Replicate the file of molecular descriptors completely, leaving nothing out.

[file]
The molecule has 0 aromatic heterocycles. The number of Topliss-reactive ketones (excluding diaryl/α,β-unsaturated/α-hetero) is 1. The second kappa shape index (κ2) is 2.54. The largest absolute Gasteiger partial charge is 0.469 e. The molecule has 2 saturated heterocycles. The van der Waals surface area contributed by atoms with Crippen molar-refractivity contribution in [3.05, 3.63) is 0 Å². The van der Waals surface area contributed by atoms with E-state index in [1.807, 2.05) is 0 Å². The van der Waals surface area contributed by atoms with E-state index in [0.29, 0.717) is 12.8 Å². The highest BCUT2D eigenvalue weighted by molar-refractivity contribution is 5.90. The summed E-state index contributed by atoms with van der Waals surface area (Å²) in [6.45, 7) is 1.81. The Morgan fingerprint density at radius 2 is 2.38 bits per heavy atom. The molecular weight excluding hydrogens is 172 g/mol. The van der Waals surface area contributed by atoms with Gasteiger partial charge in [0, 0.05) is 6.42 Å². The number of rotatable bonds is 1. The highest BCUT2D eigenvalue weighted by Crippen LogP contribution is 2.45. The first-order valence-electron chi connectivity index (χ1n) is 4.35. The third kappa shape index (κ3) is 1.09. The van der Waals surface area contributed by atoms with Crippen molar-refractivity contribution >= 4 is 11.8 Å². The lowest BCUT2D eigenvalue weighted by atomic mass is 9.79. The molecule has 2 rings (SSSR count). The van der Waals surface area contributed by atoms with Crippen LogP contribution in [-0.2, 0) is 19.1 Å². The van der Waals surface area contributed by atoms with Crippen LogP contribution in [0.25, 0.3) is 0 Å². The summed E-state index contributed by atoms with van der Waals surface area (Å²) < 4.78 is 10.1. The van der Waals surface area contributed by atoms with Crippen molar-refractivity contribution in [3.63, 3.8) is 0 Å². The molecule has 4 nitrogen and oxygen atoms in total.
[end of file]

The molecule has 0 aromatic heterocycles. The number of Topliss-reactive ketones (excluding diaryl/α,β-unsaturated/α-hetero) is 1. The second kappa shape index (κ2) is 2.54. The largest absolute Gasteiger partial charge is 0.469 e. The molecule has 2 saturated heterocycles. The van der Waals surface area contributed by atoms with Crippen molar-refractivity contribution in [3.05, 3.63) is 0 Å². The van der Waals surface area contributed by atoms with E-state index in [1.807, 2.05) is 0 Å². The van der Waals surface area contributed by atoms with E-state index in [0.29, 0.717) is 12.8 Å². The highest BCUT2D eigenvalue weighted by molar-refractivity contribution is 5.90. The summed E-state index contributed by atoms with van der Waals surface area (Å²) in [6.45, 7) is 1.81. The Morgan fingerprint density at radius 2 is 2.38 bits per heavy atom. The molecular weight excluding hydrogens is 172 g/mol. The van der Waals surface area contributed by atoms with Gasteiger partial charge in [0, 0.05) is 6.42 Å². The number of rotatable bonds is 1. The highest BCUT2D eigenvalue weighted by Crippen LogP contribution is 2.45. The first-order valence-electron chi connectivity index (χ1n) is 4.35. The third kappa shape index (κ3) is 1.09. The van der Waals surface area contributed by atoms with Crippen molar-refractivity contribution >= 4 is 11.8 Å². The lowest BCUT2D eigenvalue weighted by atomic mass is 9.79. The molecule has 2 rings (SSSR count). The van der Waals surface area contributed by atoms with Crippen LogP contribution in [-0.2, 0) is 19.1 Å². The van der Waals surface area contributed by atoms with Crippen LogP contribution in [0.25, 0.3) is 0 Å². The summed E-state index contributed by atoms with van der Waals surface area (Å²) < 4.78 is 10.1. The van der Waals surface area contributed by atoms with Crippen molar-refractivity contribution in [3.63, 3.8) is 0 Å². The molecule has 4 nitrogen and oxygen atoms in total.